face and the back of their neck. A damp cloth on the back of the neck helps temperature regulation
• Recommend cold food, particularly salads and fruit with a high water content
• Advise them to drink regularly, preferably water or fruit juice, but avoid alcohol and caffeine
(tea, coffee, colas)
• Monitor their daily fluid intake, particularly if they have several carers or are not always able to drink unaided
• Keep giving advice on what to do to help keep cool
• During extended periods of raised temperatures ensure that persons over the age of 65 are advised to increase their fluid intake to reduce the risk of blood-stream infections caused by Gram-negative bacteria
As well as the specific symptoms of heat exhaustion and heatstroke, watch out for signs that could be attributed to other causes, such as:
• Difficulty sleeping, drowsiness, faintness and changes in behaviour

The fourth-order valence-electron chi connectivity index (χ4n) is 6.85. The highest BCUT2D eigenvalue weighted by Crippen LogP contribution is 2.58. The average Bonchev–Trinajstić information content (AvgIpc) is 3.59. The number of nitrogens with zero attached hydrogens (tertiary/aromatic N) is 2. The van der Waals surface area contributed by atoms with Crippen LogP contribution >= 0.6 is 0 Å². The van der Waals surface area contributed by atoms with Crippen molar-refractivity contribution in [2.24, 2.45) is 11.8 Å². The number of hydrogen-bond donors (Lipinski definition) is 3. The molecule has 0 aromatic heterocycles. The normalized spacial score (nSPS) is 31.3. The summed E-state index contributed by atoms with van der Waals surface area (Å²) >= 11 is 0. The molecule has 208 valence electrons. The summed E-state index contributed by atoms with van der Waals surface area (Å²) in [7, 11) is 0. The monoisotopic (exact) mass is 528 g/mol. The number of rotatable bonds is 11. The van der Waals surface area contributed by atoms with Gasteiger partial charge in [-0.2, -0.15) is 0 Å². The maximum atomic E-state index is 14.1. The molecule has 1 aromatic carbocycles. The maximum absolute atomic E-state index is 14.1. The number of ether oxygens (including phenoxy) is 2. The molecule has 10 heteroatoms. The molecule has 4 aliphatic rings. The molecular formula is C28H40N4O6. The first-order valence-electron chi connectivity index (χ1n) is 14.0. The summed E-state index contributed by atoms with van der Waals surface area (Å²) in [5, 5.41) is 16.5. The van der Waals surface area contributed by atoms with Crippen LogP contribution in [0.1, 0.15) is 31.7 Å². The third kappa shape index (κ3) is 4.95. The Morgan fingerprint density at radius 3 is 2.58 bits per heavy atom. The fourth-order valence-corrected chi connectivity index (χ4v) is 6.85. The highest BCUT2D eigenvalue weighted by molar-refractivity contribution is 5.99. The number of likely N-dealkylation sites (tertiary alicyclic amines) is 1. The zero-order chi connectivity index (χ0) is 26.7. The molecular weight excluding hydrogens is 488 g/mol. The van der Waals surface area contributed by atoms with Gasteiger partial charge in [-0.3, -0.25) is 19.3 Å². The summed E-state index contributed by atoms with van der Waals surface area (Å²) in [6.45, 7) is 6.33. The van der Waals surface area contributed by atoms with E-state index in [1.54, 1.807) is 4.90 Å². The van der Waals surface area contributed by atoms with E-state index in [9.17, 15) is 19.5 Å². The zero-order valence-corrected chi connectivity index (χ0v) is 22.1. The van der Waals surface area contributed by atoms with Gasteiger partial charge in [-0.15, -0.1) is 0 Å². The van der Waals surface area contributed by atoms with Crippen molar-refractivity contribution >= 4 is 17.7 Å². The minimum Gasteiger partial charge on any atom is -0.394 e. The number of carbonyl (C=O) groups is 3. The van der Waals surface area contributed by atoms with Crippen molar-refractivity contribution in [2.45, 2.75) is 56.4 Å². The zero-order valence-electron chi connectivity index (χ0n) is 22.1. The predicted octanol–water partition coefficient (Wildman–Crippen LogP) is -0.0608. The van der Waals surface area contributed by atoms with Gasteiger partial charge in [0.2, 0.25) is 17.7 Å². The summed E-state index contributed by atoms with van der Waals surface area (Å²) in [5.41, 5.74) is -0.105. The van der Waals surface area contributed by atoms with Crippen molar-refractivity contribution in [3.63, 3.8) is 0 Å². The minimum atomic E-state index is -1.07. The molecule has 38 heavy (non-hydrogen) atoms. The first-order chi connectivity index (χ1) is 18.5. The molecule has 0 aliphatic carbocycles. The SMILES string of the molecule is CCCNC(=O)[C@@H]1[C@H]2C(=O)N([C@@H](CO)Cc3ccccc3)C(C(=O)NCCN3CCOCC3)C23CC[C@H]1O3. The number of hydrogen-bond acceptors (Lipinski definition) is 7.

• Increased body temperature
• Difficulty breathing and increased heart rate
• Dehydration, nausea or vomiting
• Worsening health problems, especially of heart or respiratory system
Emergency treatment: If you suspect someone has heatstroke, call 999. While waiting for the ambulance:
• Take the person’s temperature
• If possible, move them somewhere cooler
• encourage them to drink fluids, if they are conscious
• do not give aspirin or paracetamol
• Cool them down as quickly as possible by giving them a cool shower, sprinkling them with water or wrapping them in a damp sheet, and using a fan to create an air current